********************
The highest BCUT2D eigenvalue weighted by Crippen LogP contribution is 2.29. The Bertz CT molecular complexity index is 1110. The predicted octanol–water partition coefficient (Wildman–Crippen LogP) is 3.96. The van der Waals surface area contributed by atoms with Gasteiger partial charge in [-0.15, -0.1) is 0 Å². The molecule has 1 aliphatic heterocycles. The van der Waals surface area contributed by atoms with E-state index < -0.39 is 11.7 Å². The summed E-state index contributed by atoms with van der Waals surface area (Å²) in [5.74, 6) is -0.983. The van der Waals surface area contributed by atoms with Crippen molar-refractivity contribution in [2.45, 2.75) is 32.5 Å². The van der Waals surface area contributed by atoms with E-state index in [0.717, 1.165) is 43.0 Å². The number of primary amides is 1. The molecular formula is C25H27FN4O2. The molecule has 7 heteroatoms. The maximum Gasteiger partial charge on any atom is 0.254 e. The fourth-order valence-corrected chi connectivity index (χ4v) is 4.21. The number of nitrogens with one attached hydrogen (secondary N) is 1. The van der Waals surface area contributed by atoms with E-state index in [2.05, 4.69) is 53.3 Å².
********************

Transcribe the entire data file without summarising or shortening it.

The highest BCUT2D eigenvalue weighted by Crippen LogP contribution is 2.29. The Bertz CT molecular complexity index is 1110. The predicted octanol–water partition coefficient (Wildman–Crippen LogP) is 3.96. The van der Waals surface area contributed by atoms with Gasteiger partial charge in [-0.15, -0.1) is 0 Å². The molecule has 1 aliphatic heterocycles. The van der Waals surface area contributed by atoms with E-state index < -0.39 is 11.7 Å². The summed E-state index contributed by atoms with van der Waals surface area (Å²) in [5.74, 6) is -0.983. The van der Waals surface area contributed by atoms with Crippen molar-refractivity contribution in [2.45, 2.75) is 32.5 Å². The van der Waals surface area contributed by atoms with E-state index in [0.717, 1.165) is 43.0 Å². The number of primary amides is 1. The molecular formula is C25H27FN4O2. The molecule has 7 heteroatoms. The maximum Gasteiger partial charge on any atom is 0.254 e. The fourth-order valence-corrected chi connectivity index (χ4v) is 4.21. The number of nitrogens with one attached hydrogen (secondary N) is 1. The van der Waals surface area contributed by atoms with E-state index in [2.05, 4.69) is 53.3 Å².